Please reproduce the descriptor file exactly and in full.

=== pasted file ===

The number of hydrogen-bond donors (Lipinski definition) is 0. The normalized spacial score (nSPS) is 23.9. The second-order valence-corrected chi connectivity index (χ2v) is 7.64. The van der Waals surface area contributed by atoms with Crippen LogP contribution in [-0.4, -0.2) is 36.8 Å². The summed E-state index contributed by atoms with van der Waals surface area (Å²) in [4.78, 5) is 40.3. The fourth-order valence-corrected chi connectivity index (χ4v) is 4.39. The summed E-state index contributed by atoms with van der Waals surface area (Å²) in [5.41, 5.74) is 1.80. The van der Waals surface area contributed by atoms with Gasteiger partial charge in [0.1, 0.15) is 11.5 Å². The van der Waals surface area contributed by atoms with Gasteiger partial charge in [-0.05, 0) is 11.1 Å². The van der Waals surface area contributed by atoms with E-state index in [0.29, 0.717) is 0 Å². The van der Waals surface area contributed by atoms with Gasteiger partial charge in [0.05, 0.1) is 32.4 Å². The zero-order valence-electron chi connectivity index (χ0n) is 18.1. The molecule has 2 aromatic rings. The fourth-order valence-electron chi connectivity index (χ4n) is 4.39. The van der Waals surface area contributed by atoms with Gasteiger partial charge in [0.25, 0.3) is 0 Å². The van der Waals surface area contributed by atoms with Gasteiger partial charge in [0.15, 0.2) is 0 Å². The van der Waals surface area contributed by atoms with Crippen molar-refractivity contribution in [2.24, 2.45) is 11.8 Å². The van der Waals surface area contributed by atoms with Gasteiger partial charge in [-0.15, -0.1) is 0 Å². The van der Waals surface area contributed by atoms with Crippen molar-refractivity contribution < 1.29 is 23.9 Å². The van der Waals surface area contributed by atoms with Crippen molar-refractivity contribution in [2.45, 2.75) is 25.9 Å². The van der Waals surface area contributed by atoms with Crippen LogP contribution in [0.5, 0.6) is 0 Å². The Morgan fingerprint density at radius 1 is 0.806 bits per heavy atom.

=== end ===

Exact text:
The number of hydrogen-bond donors (Lipinski definition) is 0. The normalized spacial score (nSPS) is 23.9. The second-order valence-corrected chi connectivity index (χ2v) is 7.64. The van der Waals surface area contributed by atoms with Crippen LogP contribution in [-0.4, -0.2) is 36.8 Å². The summed E-state index contributed by atoms with van der Waals surface area (Å²) in [4.78, 5) is 40.3. The fourth-order valence-corrected chi connectivity index (χ4v) is 4.39. The summed E-state index contributed by atoms with van der Waals surface area (Å²) in [5.41, 5.74) is 1.80. The van der Waals surface area contributed by atoms with Gasteiger partial charge in [0.1, 0.15) is 11.5 Å². The van der Waals surface area contributed by atoms with Gasteiger partial charge in [-0.05, 0) is 11.1 Å². The van der Waals surface area contributed by atoms with E-state index in [0.29, 0.717) is 0 Å². The van der Waals surface area contributed by atoms with Gasteiger partial charge in [0.05, 0.1) is 32.4 Å². The zero-order valence-electron chi connectivity index (χ0n) is 18.1. The molecule has 2 aromatic rings. The fourth-order valence-electron chi connectivity index (χ4n) is 4.39. The van der Waals surface area contributed by atoms with Gasteiger partial charge in [0.25, 0.3) is 0 Å². The van der Waals surface area contributed by atoms with Gasteiger partial charge in [0.15, 0.2) is 0 Å². The van der Waals surface area contributed by atoms with Crippen molar-refractivity contribution in [2.24, 2.45) is 11.8 Å². The van der Waals surface area contributed by atoms with Gasteiger partial charge in [-0.15, -0.1) is 0 Å². The van der Waals surface area contributed by atoms with Crippen molar-refractivity contribution < 1.29 is 23.9 Å². The van der Waals surface area contributed by atoms with Crippen molar-refractivity contribution in [2.45, 2.75) is 25.9 Å². The van der Waals surface area contributed by atoms with Crippen LogP contribution in [0.5, 0.6) is 0 Å². The Morgan fingerprint density at radius 1 is 0.806 bits per heavy atom.